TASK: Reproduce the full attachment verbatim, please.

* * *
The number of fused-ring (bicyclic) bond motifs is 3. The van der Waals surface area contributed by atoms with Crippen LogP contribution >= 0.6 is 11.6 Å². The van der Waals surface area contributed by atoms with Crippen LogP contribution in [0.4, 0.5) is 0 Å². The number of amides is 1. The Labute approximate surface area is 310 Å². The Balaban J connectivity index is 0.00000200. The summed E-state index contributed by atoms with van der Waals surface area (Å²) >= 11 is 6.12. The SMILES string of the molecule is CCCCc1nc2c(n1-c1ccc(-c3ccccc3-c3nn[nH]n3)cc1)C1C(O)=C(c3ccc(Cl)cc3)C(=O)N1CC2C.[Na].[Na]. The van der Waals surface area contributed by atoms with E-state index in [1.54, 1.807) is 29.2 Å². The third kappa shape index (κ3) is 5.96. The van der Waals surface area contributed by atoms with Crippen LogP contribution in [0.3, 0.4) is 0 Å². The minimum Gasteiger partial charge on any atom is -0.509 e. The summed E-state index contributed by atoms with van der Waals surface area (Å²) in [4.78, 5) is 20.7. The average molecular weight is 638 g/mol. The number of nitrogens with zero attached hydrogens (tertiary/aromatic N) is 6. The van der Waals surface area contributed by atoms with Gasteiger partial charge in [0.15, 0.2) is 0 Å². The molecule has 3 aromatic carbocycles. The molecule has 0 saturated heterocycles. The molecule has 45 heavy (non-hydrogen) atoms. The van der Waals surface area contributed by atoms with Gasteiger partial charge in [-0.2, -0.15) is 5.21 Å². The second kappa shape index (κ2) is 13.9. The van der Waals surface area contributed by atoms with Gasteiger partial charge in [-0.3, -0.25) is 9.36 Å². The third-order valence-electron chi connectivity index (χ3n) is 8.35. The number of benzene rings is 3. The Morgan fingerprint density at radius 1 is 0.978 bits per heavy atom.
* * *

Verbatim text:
The number of fused-ring (bicyclic) bond motifs is 3. The van der Waals surface area contributed by atoms with Crippen LogP contribution >= 0.6 is 11.6 Å². The van der Waals surface area contributed by atoms with Crippen LogP contribution in [0.4, 0.5) is 0 Å². The number of amides is 1. The Labute approximate surface area is 310 Å². The Balaban J connectivity index is 0.00000200. The summed E-state index contributed by atoms with van der Waals surface area (Å²) >= 11 is 6.12. The SMILES string of the molecule is CCCCc1nc2c(n1-c1ccc(-c3ccccc3-c3nn[nH]n3)cc1)C1C(O)=C(c3ccc(Cl)cc3)C(=O)N1CC2C.[Na].[Na]. The van der Waals surface area contributed by atoms with E-state index in [1.54, 1.807) is 29.2 Å². The third kappa shape index (κ3) is 5.96. The van der Waals surface area contributed by atoms with Crippen LogP contribution in [0.3, 0.4) is 0 Å². The minimum Gasteiger partial charge on any atom is -0.509 e. The summed E-state index contributed by atoms with van der Waals surface area (Å²) in [4.78, 5) is 20.7. The average molecular weight is 638 g/mol. The number of nitrogens with zero attached hydrogens (tertiary/aromatic N) is 6. The van der Waals surface area contributed by atoms with Gasteiger partial charge in [0.15, 0.2) is 0 Å². The molecule has 3 aromatic carbocycles. The molecule has 0 saturated heterocycles. The molecule has 45 heavy (non-hydrogen) atoms. The van der Waals surface area contributed by atoms with Gasteiger partial charge in [-0.2, -0.15) is 5.21 Å². The second kappa shape index (κ2) is 13.9. The van der Waals surface area contributed by atoms with Gasteiger partial charge in [-0.3, -0.25) is 9.36 Å². The third-order valence-electron chi connectivity index (χ3n) is 8.35. The number of benzene rings is 3. The Morgan fingerprint density at radius 1 is 0.978 bits per heavy atom.